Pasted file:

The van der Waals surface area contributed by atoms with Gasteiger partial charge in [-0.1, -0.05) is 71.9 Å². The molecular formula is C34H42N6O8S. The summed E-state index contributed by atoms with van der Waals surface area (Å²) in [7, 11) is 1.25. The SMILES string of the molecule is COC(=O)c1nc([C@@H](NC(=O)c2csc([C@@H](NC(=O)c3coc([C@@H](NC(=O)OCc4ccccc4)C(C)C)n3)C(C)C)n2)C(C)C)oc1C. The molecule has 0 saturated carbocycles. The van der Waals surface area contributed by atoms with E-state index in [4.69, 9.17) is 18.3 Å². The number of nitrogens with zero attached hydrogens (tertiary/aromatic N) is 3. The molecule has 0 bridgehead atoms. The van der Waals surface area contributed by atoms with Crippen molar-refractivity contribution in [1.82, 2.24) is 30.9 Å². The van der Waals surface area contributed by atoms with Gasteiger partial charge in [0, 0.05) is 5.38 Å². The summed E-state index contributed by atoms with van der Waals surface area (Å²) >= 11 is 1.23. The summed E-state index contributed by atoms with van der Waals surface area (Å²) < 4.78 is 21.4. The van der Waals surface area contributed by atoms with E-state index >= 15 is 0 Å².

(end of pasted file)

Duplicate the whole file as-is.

The van der Waals surface area contributed by atoms with Gasteiger partial charge in [-0.1, -0.05) is 71.9 Å². The molecular formula is C34H42N6O8S. The summed E-state index contributed by atoms with van der Waals surface area (Å²) in [7, 11) is 1.25. The SMILES string of the molecule is COC(=O)c1nc([C@@H](NC(=O)c2csc([C@@H](NC(=O)c3coc([C@@H](NC(=O)OCc4ccccc4)C(C)C)n3)C(C)C)n2)C(C)C)oc1C. The molecule has 0 saturated carbocycles. The van der Waals surface area contributed by atoms with E-state index in [4.69, 9.17) is 18.3 Å². The number of nitrogens with zero attached hydrogens (tertiary/aromatic N) is 3. The molecule has 0 bridgehead atoms. The van der Waals surface area contributed by atoms with Crippen molar-refractivity contribution in [1.82, 2.24) is 30.9 Å². The van der Waals surface area contributed by atoms with Gasteiger partial charge in [0, 0.05) is 5.38 Å². The summed E-state index contributed by atoms with van der Waals surface area (Å²) >= 11 is 1.23. The summed E-state index contributed by atoms with van der Waals surface area (Å²) < 4.78 is 21.4. The van der Waals surface area contributed by atoms with E-state index >= 15 is 0 Å².